Vancouver Island golf courses hoping the ‘Tiger Effect’ will grab more golfers


WATCH: It’s been called one of sports greatest comebacks. Sunday, Tiger Woods claimed his fifth Masters’ title ending an 11-year major championship drought. As Kori Sidaway tells us, Tiger’s return to the top may have the power to revive mainstream golf, even here on Vancouver Island. 

Tiger Woods wrote his comeback into the history books Sunday.

“I’m a little hoarse I think from yelling!” said Tiger.

“All of a sudden I had the lead. When I tapped the putt in, I don’t know what I did. I know I screamed.”

Donning the green jacket for the fifth time, Tiger ended over a decade of major-title drought.

It is a scene, once oh-so-familiar.

Ten years ago golf, and Tiger, were in their heyday. But since then, golf courses everywhere took a hit.

“We saw growth, exponential growth when [Tiger] was at his peak,” said golfer Peter Smith.

“There was concern that [the growth] wasn’t sustainable. Around 2000 there was a proliferation of golf courses. But memberships started dwindling.”

“I think people kind of lost interest a little bit, not only with golf but with him,” said golf pro at Arbutus Ridge Golf Course, Arthur Brown.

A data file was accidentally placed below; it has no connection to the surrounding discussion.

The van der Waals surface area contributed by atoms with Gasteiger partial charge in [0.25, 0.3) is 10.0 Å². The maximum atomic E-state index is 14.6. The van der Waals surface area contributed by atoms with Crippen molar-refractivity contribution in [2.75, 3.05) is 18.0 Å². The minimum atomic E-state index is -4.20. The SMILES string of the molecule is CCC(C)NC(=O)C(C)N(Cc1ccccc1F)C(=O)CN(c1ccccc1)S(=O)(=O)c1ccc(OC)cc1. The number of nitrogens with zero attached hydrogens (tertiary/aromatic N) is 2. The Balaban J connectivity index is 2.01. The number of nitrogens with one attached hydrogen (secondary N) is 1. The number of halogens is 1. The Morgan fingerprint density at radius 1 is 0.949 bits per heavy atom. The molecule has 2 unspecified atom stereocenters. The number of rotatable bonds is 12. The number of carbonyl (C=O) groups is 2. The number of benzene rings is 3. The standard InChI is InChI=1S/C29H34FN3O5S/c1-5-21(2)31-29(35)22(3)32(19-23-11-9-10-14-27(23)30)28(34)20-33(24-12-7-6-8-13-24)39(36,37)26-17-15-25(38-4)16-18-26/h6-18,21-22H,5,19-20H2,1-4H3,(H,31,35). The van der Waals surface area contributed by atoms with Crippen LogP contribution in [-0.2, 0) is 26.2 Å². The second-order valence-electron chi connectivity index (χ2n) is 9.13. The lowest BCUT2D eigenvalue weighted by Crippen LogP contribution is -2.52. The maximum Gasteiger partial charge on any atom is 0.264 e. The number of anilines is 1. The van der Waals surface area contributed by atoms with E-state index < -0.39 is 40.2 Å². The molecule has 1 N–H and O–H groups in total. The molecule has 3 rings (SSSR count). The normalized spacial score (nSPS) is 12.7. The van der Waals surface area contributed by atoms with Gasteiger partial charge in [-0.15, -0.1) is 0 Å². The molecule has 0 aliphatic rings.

Tiger was marred by a mix of scandals and debilitating injuries that timed with a market crash. Two things that weren’t good on the greens, especially here on the island.

“The island’s tough because there are so many golf courses, and not a lot of people, so they’re all in battle with each other,” said Brown.

Golf courses like Prospect Lake closed its fairways, and Ardmore Golf Course has just recently gone up for sale.

But many are hoping Tiger’s epic return may create a golf revival.

“He brings the crowds, he brings the interest levels up immensely,” said Brown.

“His outreach is just amazing. He’s on the same level that Arnold Palmer was when he was younger – like Arnie’s Army. Tiger definitely has an army behind him.”

And that army has buying power.

Golf Town’s website almost crashed Sunday after people turned to pick up the same red mock-turtleneck Tiger wore Sunday.

The ‘Tiger Effect’ also led to more than a two per cent rise in Nike stock over the course of the tournament.

But most of all local golf courses are hoping for more people to hit the greens.

“We’re hoping the popularity keeps increasing, getting the youths interested because that’s how they become members later in life,” said Brown.

So they too can return to glory, just like Tiger.

Kori SidawayKori Sidaway

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